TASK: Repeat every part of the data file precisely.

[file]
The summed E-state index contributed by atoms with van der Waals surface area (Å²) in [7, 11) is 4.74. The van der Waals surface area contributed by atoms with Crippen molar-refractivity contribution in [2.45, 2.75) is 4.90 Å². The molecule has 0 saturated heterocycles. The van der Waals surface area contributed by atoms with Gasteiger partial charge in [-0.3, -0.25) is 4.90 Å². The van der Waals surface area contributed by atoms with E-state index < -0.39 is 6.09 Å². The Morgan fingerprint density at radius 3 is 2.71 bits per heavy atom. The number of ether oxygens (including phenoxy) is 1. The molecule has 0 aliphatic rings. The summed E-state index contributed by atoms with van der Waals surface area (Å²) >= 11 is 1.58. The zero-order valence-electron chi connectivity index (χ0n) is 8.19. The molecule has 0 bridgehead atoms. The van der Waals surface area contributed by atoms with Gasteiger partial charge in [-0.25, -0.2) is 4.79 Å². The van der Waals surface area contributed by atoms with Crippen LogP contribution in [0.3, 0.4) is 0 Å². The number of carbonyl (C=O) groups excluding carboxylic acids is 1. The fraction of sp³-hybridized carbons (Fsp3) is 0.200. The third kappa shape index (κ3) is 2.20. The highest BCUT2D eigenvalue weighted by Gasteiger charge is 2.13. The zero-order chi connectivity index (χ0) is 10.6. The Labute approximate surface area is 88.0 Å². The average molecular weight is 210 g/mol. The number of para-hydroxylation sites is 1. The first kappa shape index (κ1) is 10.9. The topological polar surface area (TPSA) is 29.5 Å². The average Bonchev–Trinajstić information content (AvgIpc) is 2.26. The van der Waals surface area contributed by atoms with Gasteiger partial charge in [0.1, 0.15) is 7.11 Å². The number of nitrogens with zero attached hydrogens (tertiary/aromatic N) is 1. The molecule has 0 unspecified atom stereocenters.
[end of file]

The summed E-state index contributed by atoms with van der Waals surface area (Å²) in [7, 11) is 4.74. The van der Waals surface area contributed by atoms with Crippen molar-refractivity contribution in [2.45, 2.75) is 4.90 Å². The molecule has 0 saturated heterocycles. The van der Waals surface area contributed by atoms with Gasteiger partial charge in [-0.3, -0.25) is 4.90 Å². The van der Waals surface area contributed by atoms with E-state index < -0.39 is 6.09 Å². The Morgan fingerprint density at radius 3 is 2.71 bits per heavy atom. The number of ether oxygens (including phenoxy) is 1. The molecule has 0 aliphatic rings. The summed E-state index contributed by atoms with van der Waals surface area (Å²) >= 11 is 1.58. The zero-order valence-electron chi connectivity index (χ0n) is 8.19. The molecule has 0 bridgehead atoms. The van der Waals surface area contributed by atoms with Gasteiger partial charge in [-0.25, -0.2) is 4.79 Å². The van der Waals surface area contributed by atoms with Crippen LogP contribution in [0.3, 0.4) is 0 Å². The number of carbonyl (C=O) groups excluding carboxylic acids is 1. The fraction of sp³-hybridized carbons (Fsp3) is 0.200. The third kappa shape index (κ3) is 2.20. The highest BCUT2D eigenvalue weighted by Gasteiger charge is 2.13. The zero-order chi connectivity index (χ0) is 10.6. The Labute approximate surface area is 88.0 Å². The average molecular weight is 210 g/mol. The number of para-hydroxylation sites is 1. The first kappa shape index (κ1) is 10.9. The topological polar surface area (TPSA) is 29.5 Å². The average Bonchev–Trinajstić information content (AvgIpc) is 2.26. The van der Waals surface area contributed by atoms with Gasteiger partial charge in [0.1, 0.15) is 7.11 Å². The number of nitrogens with zero attached hydrogens (tertiary/aromatic N) is 1. The molecule has 0 unspecified atom stereocenters.